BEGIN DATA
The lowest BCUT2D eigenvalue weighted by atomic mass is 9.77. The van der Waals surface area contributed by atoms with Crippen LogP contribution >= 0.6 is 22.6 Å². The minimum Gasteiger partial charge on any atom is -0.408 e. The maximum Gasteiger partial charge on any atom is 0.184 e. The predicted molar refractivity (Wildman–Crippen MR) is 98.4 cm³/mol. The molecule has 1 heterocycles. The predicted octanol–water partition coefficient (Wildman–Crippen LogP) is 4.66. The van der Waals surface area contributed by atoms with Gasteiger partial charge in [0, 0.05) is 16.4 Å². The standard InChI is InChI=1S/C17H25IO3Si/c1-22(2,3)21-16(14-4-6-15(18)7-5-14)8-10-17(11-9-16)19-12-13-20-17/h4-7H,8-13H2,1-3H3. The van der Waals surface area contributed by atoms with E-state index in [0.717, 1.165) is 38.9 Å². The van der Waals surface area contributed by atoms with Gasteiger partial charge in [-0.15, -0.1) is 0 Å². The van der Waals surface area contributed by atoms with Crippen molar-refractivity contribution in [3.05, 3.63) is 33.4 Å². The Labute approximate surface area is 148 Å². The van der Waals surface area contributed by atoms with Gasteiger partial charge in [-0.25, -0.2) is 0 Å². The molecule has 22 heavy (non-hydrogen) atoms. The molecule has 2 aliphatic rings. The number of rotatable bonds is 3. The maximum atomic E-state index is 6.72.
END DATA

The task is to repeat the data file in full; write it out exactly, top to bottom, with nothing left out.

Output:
The lowest BCUT2D eigenvalue weighted by atomic mass is 9.77. The van der Waals surface area contributed by atoms with Crippen LogP contribution >= 0.6 is 22.6 Å². The minimum Gasteiger partial charge on any atom is -0.408 e. The maximum Gasteiger partial charge on any atom is 0.184 e. The predicted molar refractivity (Wildman–Crippen MR) is 98.4 cm³/mol. The molecule has 1 heterocycles. The predicted octanol–water partition coefficient (Wildman–Crippen LogP) is 4.66. The van der Waals surface area contributed by atoms with Gasteiger partial charge in [0, 0.05) is 16.4 Å². The standard InChI is InChI=1S/C17H25IO3Si/c1-22(2,3)21-16(14-4-6-15(18)7-5-14)8-10-17(11-9-16)19-12-13-20-17/h4-7H,8-13H2,1-3H3. The van der Waals surface area contributed by atoms with E-state index in [0.717, 1.165) is 38.9 Å². The van der Waals surface area contributed by atoms with Gasteiger partial charge in [-0.15, -0.1) is 0 Å². The van der Waals surface area contributed by atoms with Crippen molar-refractivity contribution in [3.05, 3.63) is 33.4 Å². The Labute approximate surface area is 148 Å². The van der Waals surface area contributed by atoms with Gasteiger partial charge in [-0.25, -0.2) is 0 Å². The molecule has 22 heavy (non-hydrogen) atoms. The molecule has 2 aliphatic rings. The number of rotatable bonds is 3. The maximum atomic E-state index is 6.72.